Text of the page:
Battery manufacturers should employ “Halt Hass” testing to determine the weaknesses in their battery designs, according to self-styled battery guru, Shmuel De-Leon. As Samsung launches its S8 mobile phone this week, alongside its eight point battery check, De-Leon issued a prophetic warning.
Speaking last week at the International battery seminar in Florida, De-Leon said that the risks from consumer product battery failure were now too high – not just from fire and loss of life but ultimately corporate bankruptcy.
Commenting on the Samsung GalaxyS7 debacle, De-Leon said Samsung should be commended for their prompt recall and for taking a US$5.3 billion hit over the event.
De-Leon drew upon his experience in military electronics in forwarding Halt Hass testing where equipment was exposed to extreme stress beyond specifications to determine where product weaknesses might lie.
Unlike DVT (Design Verification Testing), the purpose of HALT is to determine the operating and destruct limits of a design – why those limitations exist and what is required to increase those margins. HALT, therefore, stresses products beyond their design specifications.
HALT provides engineers with the opportunity to improve product design, increasing its robustness and minimizing possibility of costly warranty services and expensive product recalls after release.
HASS testing (Highly Accelerates Stress Screening) is a proven screening method developed to find manufacturing and production process induced defects in electronics and electro-mechanical assemblies, before those products are released to market.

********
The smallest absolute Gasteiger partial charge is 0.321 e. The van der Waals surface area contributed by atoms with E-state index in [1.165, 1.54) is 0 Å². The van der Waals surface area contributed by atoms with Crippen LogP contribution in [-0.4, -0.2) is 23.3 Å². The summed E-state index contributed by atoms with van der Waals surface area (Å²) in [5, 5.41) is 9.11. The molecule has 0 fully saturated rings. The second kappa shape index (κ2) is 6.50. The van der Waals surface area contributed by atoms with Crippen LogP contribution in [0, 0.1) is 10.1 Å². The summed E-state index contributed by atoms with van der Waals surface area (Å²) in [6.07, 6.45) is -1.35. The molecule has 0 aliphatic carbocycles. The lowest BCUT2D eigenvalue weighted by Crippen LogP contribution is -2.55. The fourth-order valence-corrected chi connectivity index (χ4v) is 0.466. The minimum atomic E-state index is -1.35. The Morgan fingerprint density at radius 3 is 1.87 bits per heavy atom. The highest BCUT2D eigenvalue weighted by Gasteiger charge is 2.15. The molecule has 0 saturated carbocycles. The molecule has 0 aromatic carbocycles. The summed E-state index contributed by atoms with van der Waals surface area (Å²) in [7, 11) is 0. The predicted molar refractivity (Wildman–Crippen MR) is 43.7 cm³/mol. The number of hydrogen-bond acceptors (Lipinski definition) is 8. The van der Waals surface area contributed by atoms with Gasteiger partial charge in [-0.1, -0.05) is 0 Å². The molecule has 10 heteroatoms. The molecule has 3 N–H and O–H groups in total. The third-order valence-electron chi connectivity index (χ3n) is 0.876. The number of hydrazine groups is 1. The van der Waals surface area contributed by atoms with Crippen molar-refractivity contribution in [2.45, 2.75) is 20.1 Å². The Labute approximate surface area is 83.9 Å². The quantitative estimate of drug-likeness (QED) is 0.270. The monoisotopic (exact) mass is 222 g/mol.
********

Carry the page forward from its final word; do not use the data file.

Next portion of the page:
HASS testing is a powerful testing tool for improving product reliability, reducing warranty costs and increasing customer satisfaction.
After a product has undergone HALT, HASS can be used in the production process. The goal of a HASS test is to induce failure modes that can be inherent or introduced in the production process.
HASS has been proven to be effective in screening failures that may have gone undetected in the burn-In testing process.
A product that passes normal production tests but fails in a HASS would have probably failed early after product release, and thus increasing warranty costs.
Since HASS stresses are more aggressive than conventional screening tests, a POS procedure is used to establish the effectiveness in revealing production induced defects.
A POS is vital for determining that the HASS stresses are capable of revealing production defects, but not so extreme as to remove significant life from the Unit Under Test (UUT).
Instituting HASS to screen product is an essential tool for maintaining a high level of product robustness. Since it will significantly reduce the test time required for product screening it also delivers long term savings.
Ongoing HASS screening assures that any weak components or manufacturing process degradations are quickly detected and corrected.
And it wouldn’t be a “Shmuel presentation” without a unashamed plug for the developers of “Halt Hass” testing – http://www.qualmark.com/… Ed